MRI Systems and the Helium Shortage | Keeping Your Cool
Birthday balloons and funny chipmunk voices aside, there are some serious implications to the ongoing global helium shortage.
Helium may be one of the most-abundant elements in the universe, but here on Earth it’s also one of the lightest. So, it tends to float away into the atmosphere and escape into outer space given the chance.
Industries that make use of helium are struggling to meet demand due to a dwindling supply. That includes a very important purpose in medical imaging. Liquid helium is used to cool superconducting magnets in magnetic resonance imaging (MRI) machines.
Helium shortages aren’t exactly new. In fact, balloons in the 1958 Macy’s Thanksgiving Day Parade were filled with regular air that year due to poor helium availability. Unfortunately, that’s not a feasible solution for MRIs.
The publication, Gasworld, reports that around 75% of the world’s helium is produced in just three locations, including Qatar, Wyoming, and Texas. That’s one reason why, according to an article in the New York Times, if you rely on helium, eventually your supplier will “let you down” and make you wait.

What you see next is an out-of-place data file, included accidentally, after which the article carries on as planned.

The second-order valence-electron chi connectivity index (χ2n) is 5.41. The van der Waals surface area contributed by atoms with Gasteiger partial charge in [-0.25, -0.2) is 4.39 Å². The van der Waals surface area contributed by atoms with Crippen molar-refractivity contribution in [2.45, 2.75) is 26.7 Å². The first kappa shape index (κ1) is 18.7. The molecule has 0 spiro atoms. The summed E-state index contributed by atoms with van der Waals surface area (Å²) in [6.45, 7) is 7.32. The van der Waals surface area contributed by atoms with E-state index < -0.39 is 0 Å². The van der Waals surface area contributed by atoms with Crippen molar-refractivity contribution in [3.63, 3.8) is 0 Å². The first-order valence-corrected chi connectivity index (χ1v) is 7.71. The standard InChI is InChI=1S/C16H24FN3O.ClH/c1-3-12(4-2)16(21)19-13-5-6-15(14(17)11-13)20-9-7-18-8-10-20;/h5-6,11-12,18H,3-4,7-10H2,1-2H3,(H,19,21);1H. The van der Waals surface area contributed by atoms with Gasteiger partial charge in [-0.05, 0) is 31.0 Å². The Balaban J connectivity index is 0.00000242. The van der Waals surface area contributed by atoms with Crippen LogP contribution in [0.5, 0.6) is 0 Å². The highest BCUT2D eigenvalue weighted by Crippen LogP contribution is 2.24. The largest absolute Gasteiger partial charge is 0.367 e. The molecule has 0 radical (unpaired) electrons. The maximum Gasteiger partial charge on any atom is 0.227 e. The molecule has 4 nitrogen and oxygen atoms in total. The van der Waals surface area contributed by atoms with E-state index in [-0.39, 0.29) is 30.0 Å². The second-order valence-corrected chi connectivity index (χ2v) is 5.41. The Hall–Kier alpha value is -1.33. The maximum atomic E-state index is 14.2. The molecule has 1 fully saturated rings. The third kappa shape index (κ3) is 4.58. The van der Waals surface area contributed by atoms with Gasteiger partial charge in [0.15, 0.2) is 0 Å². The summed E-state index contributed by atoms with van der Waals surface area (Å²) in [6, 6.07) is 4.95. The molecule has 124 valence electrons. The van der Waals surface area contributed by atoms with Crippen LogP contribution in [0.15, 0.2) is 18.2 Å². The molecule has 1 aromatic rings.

One of the biggest worries is how the current shortage could hamper healthcare providers’ ability to make important diagnoses. In-house imaging engineers and field service engineers (FSEs) play a crucial, behind-the-scenes role in helping hospitals and clinics avoid that possibility.
How Helium Shortages Impact Medial Imaging Engineers
MRI technology is still relatively new and considered groundbreaking. The first human was scanned for medical purposes in 1977. Today, the clarity of high-resolution images an MRI scan produces is vital for diagnosing health issues, especially for evaluating soft tissues like the brain and muscles. As an added benefit, MRIs expose patients to less radiation than X-ray and CT scanners, making it a safer alternative for some people.
In many models of Siemens MRI systems, helium is the coolant used to maintain the correct temperature (less than 10 degrees Kelvin) so magnetic coils have superconductivity and can produce electricity.
In its liquid state, helium is extremely cold, which is what makes it so effective at cooling the magnets in MRI scanners. However, the slightest bit of heat changes helium into a gaseous state, which is when it makes its escape. It is also extremely difficult and expensive to store. That makes stockpiling helium extra challenging. So, helium suppliers are unlikely to save up in case a shortage occurs.
While imaging engineers aren’t responsible for refilling helium supplies in MRI systems, they are the watchmen, keeping an eye on levels, And, engineers typically schedule a helium fill with the provider when levels drop to a certain point.
“Field engineers are always advised to check the helium level when on site for any service or during the PM (preventive maintenance) interval,” explains Joe Sam, imaging support engineer and trainer for Technical Prospects.